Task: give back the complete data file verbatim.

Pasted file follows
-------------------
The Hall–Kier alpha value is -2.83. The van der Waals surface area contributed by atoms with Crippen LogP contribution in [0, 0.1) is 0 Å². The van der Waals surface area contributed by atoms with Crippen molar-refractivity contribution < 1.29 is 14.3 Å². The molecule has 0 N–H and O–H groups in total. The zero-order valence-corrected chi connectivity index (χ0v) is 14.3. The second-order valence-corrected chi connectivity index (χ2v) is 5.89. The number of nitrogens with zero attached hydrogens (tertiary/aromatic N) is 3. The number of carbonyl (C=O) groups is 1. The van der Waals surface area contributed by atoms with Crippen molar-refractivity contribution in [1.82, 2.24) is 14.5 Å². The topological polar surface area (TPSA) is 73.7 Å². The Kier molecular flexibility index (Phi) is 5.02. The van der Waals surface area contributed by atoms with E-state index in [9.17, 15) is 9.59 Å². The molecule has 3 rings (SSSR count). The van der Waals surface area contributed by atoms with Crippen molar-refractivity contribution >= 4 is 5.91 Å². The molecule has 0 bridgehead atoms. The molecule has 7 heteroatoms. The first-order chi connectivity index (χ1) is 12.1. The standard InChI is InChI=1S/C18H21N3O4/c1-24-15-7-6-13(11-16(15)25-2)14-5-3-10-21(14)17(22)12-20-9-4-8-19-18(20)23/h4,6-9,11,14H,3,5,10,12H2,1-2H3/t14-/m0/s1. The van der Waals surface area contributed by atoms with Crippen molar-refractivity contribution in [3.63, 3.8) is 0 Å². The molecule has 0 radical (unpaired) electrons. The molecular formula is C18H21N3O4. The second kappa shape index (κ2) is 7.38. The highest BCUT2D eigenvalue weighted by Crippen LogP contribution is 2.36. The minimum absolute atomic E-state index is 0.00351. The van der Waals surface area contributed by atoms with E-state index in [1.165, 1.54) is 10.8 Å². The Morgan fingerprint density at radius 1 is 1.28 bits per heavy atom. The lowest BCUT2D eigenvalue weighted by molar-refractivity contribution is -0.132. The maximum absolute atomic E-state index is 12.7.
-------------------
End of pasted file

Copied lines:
The Hall–Kier alpha value is -2.83. The van der Waals surface area contributed by atoms with Crippen LogP contribution in [0, 0.1) is 0 Å². The van der Waals surface area contributed by atoms with Crippen molar-refractivity contribution < 1.29 is 14.3 Å². The molecule has 0 N–H and O–H groups in total. The zero-order valence-corrected chi connectivity index (χ0v) is 14.3. The second-order valence-corrected chi connectivity index (χ2v) is 5.89. The number of nitrogens with zero attached hydrogens (tertiary/aromatic N) is 3. The number of carbonyl (C=O) groups is 1. The van der Waals surface area contributed by atoms with Crippen molar-refractivity contribution in [1.82, 2.24) is 14.5 Å². The topological polar surface area (TPSA) is 73.7 Å². The Kier molecular flexibility index (Phi) is 5.02. The van der Waals surface area contributed by atoms with E-state index in [9.17, 15) is 9.59 Å². The molecule has 3 rings (SSSR count). The van der Waals surface area contributed by atoms with Crippen molar-refractivity contribution >= 4 is 5.91 Å². The molecule has 0 bridgehead atoms. The molecule has 7 heteroatoms. The first-order chi connectivity index (χ1) is 12.1. The standard InChI is InChI=1S/C18H21N3O4/c1-24-15-7-6-13(11-16(15)25-2)14-5-3-10-21(14)17(22)12-20-9-4-8-19-18(20)23/h4,6-9,11,14H,3,5,10,12H2,1-2H3/t14-/m0/s1. The van der Waals surface area contributed by atoms with Crippen molar-refractivity contribution in [3.63, 3.8) is 0 Å². The molecule has 0 radical (unpaired) electrons. The molecular formula is C18H21N3O4. The second kappa shape index (κ2) is 7.38. The highest BCUT2D eigenvalue weighted by Crippen LogP contribution is 2.36. The minimum absolute atomic E-state index is 0.00351. The van der Waals surface area contributed by atoms with E-state index in [1.165, 1.54) is 10.8 Å². The Morgan fingerprint density at radius 1 is 1.28 bits per heavy atom. The lowest BCUT2D eigenvalue weighted by molar-refractivity contribution is -0.132. The maximum absolute atomic E-state index is 12.7.